A Brief Overview of Ransomware

What is ransomware? And what should I do if I see ransomware? In this blog we take a brief look into some of the information you should know about this type of computer virus, and how to mitigate the damage caused by a ransomware attack.
A Brief Overview of Ransomware

What is Ransomware?

Most of you would have heard of the word ransom before, or to ‘demand a ransom’ – typically to pay for the release of a captive. Ransomware is the cyber version of that.

Ransom Note

Historically it has been where a hacker unleashed a type of malware (computer virus) onto a victim’s computer that encrypts all of their files and data. The hacker then demands some sort of payment for them to decrypt the computer and allow the victim to access their files again.

Encrypting is a method of scrambling some form of text or data in a certain way so that it cannot be understood by a reader. Decrypting is unscrambling that text or data so that it can be understood. The different methods of scrambling data are known as encryption algorithms.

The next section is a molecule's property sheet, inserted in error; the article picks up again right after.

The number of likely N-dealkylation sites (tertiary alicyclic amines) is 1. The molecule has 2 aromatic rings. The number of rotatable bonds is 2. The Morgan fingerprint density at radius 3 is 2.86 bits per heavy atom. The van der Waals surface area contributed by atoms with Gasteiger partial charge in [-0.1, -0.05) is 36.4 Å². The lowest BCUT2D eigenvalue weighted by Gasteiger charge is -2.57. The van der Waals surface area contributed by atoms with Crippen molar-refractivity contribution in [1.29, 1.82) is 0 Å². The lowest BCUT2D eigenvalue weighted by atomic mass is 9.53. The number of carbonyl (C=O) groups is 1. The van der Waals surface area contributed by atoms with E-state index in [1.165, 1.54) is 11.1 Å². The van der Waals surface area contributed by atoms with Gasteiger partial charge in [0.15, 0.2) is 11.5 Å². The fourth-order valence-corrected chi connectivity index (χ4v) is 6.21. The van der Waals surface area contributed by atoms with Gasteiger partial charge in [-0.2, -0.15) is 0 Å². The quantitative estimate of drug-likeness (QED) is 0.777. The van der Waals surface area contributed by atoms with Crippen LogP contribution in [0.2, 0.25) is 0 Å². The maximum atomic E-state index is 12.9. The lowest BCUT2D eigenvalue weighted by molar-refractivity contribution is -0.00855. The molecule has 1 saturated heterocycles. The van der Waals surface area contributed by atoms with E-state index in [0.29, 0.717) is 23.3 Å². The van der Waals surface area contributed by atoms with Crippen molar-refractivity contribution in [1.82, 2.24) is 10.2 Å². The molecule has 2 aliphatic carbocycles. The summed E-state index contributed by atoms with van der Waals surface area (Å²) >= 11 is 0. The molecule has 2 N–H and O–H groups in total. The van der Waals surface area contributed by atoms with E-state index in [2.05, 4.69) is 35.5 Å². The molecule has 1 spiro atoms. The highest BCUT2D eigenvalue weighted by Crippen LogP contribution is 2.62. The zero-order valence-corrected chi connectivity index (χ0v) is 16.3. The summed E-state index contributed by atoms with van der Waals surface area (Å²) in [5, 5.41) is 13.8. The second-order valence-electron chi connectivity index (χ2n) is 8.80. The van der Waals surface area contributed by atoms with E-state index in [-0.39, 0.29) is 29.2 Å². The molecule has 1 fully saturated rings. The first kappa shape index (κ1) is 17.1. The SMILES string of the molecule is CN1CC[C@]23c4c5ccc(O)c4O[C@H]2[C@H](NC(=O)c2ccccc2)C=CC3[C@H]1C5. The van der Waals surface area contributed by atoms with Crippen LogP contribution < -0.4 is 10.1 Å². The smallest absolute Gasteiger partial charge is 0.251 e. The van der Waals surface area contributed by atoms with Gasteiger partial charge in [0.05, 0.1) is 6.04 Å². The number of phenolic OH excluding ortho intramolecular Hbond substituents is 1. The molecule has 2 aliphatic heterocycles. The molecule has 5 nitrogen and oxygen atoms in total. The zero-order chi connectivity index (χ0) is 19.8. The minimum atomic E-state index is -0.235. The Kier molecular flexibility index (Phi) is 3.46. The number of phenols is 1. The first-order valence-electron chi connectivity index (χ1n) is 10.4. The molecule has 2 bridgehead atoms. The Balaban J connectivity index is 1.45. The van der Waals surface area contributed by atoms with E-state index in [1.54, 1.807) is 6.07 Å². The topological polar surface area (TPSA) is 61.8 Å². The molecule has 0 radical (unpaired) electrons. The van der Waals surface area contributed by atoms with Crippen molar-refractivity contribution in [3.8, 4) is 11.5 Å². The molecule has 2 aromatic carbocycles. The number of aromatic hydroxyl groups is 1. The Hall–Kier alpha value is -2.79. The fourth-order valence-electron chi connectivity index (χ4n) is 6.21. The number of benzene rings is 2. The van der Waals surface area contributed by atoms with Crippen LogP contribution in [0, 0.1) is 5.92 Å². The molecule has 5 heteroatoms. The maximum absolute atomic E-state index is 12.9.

What do I do if I’ve been ‘Ransomwared’?

The advice given to people when they’re in this type of situation is to never pay the ransom.


  1. The attacker might not give you a decryption key.
  2. Even if the key works, it’s likely that you won’t get a full file recovery.
  3. By paying the ransom, it’s funding the ransomware business. If ransomware attacks don’t lead to payments, then they won’t become a viable method of obtaining money which would (hopefully) lead to them not being used anymore.

Fortunately, there are several resources online that have publicly available decryption keys for different types of ransomware.

Decryption Keys are passwords or some type of secret that the decryption algorithm needs to correctly unscramble to text/data.

One example of this is a tool known as Crypto Sheriff which allows the user to type in the information provided to you in the ransom note, and searches their database for known decryption keys.

Encryption Key

The other solution would be to restore from a previous backup. While this could lead to some type of data loss, depending on how long ago your last backup was; which leads into…

How do I prevent / prepare for a Ransomware attack?

Backups These are by far the greatest ‘counter’ to a ransomware attack, since the threat of not being able to access important files is made redundant.

It’s always good practice to keep multiple backups, including an offline backup, which is one that’s not connected to your company network so that the backups too won’t be encrypted.